France and Germany call for encryption ban

Amid the ongoing battle with terrorist organisations, EU powers urge the European Commission to ban end-to-end encryption

French and German interior ministers Bernard Cazeneuve and Thomas de Maizière have called for the EU to abolish end-to-end encryption

On August 24, Bernard Cazeneuve and Thomas de Maizière, the interior ministers of France and Germany respectively, took to the stage to argue for the abolishment of end-to-end encryption. In a joint press conference held in Paris, the pair urged the European Commission to adopt new legislation that would allow criminal and security investigators to decrypt data.

Following a series of terrorist attacks that have devastated the two countries over the past year, Cazeneuve and de Maizière called for tighter border controls and better information sharing within the EU. In regards to prohibiting encryption, which would end privacy on messaging apps such as Whatsapp and Telegram, Cazeneuve spoke of the need for European democracies to arm themselves against terrorists that use such services to covertly communicate.

Law enforcement agencies argue that full access to smartphones and other devices can be pivotal in an investigation

While it is still unclear what role encrypted messages played in recent attacks across the two states, the ministers argued for legislation that obligates telecom and internet operators to decrypt data and remove unlawful content when requested in a criminal investigation.

The call marks the latest move in what has been dubbed by many as the ‘crypto war’ – an ongoing clash between the business and academic communities and governmental bodies. The former has long championed privacy above all for its customers and the general public, citing a slippery slope that can ensue when we begin to strip back basic rights. Law enforcement agencies, on the other hand, contend that full access to smartphones and other devices can be pivotal in an investigation.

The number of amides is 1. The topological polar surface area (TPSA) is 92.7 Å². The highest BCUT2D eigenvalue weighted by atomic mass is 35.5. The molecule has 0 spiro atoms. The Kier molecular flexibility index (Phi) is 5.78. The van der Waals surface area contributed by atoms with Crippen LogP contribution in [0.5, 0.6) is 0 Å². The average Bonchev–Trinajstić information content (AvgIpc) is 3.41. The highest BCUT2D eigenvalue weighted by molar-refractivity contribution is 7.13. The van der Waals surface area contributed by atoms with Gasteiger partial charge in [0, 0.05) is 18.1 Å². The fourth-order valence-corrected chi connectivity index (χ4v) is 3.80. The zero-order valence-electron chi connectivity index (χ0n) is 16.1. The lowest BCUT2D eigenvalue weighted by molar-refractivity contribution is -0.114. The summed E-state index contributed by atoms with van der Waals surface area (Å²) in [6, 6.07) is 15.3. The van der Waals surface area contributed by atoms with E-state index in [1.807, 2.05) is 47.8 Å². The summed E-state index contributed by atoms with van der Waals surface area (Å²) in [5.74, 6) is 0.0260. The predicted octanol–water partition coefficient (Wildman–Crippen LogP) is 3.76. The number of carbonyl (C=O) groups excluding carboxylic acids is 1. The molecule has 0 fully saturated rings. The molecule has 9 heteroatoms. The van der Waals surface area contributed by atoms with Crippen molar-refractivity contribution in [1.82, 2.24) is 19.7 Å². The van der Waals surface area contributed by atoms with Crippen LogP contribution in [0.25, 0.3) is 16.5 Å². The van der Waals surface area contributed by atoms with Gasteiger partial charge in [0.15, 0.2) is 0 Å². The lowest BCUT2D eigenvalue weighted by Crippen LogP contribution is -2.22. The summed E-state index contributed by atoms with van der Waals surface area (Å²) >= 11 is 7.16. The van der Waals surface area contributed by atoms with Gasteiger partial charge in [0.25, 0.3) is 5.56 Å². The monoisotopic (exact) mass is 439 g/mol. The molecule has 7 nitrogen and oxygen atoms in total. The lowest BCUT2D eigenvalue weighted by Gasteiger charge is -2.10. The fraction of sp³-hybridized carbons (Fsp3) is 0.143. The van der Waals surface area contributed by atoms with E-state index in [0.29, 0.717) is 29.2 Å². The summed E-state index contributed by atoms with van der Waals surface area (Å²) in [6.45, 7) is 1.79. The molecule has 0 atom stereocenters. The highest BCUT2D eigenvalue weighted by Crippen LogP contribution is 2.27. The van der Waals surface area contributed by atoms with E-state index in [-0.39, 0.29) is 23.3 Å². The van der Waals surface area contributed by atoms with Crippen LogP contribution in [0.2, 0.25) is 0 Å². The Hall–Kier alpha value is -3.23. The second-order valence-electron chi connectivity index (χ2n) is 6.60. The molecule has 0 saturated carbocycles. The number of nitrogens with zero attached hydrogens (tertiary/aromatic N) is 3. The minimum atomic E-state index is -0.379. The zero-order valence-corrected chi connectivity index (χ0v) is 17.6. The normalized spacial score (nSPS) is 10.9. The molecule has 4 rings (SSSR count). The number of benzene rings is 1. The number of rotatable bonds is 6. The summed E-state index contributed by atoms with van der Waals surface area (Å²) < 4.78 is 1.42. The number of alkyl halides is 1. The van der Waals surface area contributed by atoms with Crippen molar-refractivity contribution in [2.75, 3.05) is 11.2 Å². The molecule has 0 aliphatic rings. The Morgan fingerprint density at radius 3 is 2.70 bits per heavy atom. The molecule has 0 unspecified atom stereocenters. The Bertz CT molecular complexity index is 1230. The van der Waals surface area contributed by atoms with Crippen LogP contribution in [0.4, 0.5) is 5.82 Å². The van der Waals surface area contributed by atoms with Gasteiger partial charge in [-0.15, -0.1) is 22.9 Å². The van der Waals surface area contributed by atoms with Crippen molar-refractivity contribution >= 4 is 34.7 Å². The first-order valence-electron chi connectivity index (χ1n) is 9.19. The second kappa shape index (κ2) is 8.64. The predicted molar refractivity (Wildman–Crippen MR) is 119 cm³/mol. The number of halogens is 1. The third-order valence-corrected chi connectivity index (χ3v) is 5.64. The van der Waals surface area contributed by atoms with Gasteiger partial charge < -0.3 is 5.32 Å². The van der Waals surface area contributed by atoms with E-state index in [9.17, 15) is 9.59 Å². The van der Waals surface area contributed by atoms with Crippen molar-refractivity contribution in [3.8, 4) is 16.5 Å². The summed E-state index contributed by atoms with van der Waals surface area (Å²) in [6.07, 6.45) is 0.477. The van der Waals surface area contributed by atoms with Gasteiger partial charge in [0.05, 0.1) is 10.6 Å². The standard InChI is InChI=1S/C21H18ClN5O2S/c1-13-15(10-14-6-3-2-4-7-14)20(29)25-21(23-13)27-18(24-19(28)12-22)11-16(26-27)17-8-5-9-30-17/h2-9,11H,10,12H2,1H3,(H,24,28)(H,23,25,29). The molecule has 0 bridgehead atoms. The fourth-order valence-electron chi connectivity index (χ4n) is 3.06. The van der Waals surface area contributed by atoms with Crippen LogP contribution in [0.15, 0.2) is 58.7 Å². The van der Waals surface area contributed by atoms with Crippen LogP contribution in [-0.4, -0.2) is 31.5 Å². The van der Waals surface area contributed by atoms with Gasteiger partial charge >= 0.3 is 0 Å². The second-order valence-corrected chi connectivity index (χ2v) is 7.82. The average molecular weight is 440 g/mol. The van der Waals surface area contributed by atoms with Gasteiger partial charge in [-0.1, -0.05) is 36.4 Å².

While unlocking smartphones and decrypting messages could potentially help with law enforcement, there is no guarantee that this would certainly be the case. What is guaranteed, however, is that ending one’s right to privacy is a denial of a basic human right. With such a precedent set, it will become easier to deny other rights in the object of security, which – as history has shown time and time again – is extremely dangerous ground for any state.

For more information on the topic of encryption, take a look at The New Economy‘s special report on the history of cryptography.



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